In general the precautionary principle is useful in tactical situations not strategic.
I disagree with the Iraq analogy though. The precautionary principle may have been part of the reasoning for the war. The part used to convince the world it was necessary. The real problem was repeated line drawing.
I'm thinking mainly from a British viewpoint in using the Iraq invasion as an example of use of the precautionary principle. In the US I've no doubt that Saddam's defiant, uncooperative behaviour over 12 years following the Gulf War was a big factor in the decision to invade. I think another big factor would be the fact that the US had to station thousands of troops in Saudi Arabia for 12 years because of the possiblity of Saddam invading Saudi Arabia. Islamic groups used the US troops to claim Saudi Arabia was a client state of the US, and the US troop presence was supposedly the main reason why virtually all the 9/11 participants were from Saudi Arabia.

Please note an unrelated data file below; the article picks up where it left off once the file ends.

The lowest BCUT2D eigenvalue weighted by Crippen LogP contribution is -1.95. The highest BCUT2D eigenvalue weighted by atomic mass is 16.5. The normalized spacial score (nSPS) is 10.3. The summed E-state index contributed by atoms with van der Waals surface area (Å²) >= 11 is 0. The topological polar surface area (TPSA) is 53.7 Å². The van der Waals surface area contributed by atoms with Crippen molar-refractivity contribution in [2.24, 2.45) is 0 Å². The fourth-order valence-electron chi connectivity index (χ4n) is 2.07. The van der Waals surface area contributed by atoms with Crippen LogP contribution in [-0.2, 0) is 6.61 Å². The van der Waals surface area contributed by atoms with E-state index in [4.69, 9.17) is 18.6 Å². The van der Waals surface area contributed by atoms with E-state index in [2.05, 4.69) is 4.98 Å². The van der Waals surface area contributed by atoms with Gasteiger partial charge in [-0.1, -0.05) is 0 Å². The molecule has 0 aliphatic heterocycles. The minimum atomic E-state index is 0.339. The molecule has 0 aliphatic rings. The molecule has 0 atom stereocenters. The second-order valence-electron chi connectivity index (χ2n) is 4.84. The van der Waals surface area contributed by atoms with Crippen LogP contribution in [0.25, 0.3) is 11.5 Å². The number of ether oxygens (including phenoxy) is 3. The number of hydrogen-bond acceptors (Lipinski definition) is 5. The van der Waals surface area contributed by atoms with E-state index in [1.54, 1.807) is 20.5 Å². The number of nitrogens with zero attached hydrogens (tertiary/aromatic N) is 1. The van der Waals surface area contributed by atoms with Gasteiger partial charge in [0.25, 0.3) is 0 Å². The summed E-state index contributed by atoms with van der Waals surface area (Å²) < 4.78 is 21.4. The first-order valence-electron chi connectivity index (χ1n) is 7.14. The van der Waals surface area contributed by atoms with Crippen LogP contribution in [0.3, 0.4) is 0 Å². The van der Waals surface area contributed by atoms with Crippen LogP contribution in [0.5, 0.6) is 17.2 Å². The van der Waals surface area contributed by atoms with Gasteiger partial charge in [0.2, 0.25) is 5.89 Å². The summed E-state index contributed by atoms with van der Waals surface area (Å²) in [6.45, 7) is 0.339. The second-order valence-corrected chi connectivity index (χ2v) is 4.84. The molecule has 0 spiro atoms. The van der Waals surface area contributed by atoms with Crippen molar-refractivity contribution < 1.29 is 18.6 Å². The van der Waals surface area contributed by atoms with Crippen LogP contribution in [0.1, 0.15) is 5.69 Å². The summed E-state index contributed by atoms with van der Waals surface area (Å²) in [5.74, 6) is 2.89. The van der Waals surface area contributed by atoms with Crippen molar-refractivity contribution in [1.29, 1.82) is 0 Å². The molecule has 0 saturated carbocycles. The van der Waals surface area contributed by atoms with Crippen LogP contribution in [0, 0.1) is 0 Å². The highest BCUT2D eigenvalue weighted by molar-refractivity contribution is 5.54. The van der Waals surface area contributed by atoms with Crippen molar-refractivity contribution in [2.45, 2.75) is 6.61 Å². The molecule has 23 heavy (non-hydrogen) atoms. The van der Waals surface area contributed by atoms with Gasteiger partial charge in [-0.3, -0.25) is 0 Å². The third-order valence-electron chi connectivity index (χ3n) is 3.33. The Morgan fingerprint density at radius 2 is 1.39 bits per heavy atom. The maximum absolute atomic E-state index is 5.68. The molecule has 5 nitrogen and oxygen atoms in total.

But in the UK it was all about whether Saddam had WMD as to whether British troops were committed to the invasion. 412 British MPs voted in favour of invasion, 149 against. When it later became apparent that Saddam didn't have WMD the political class tried to protect itself by calling for public inquiries. There's been two of them so far and another one is on the way.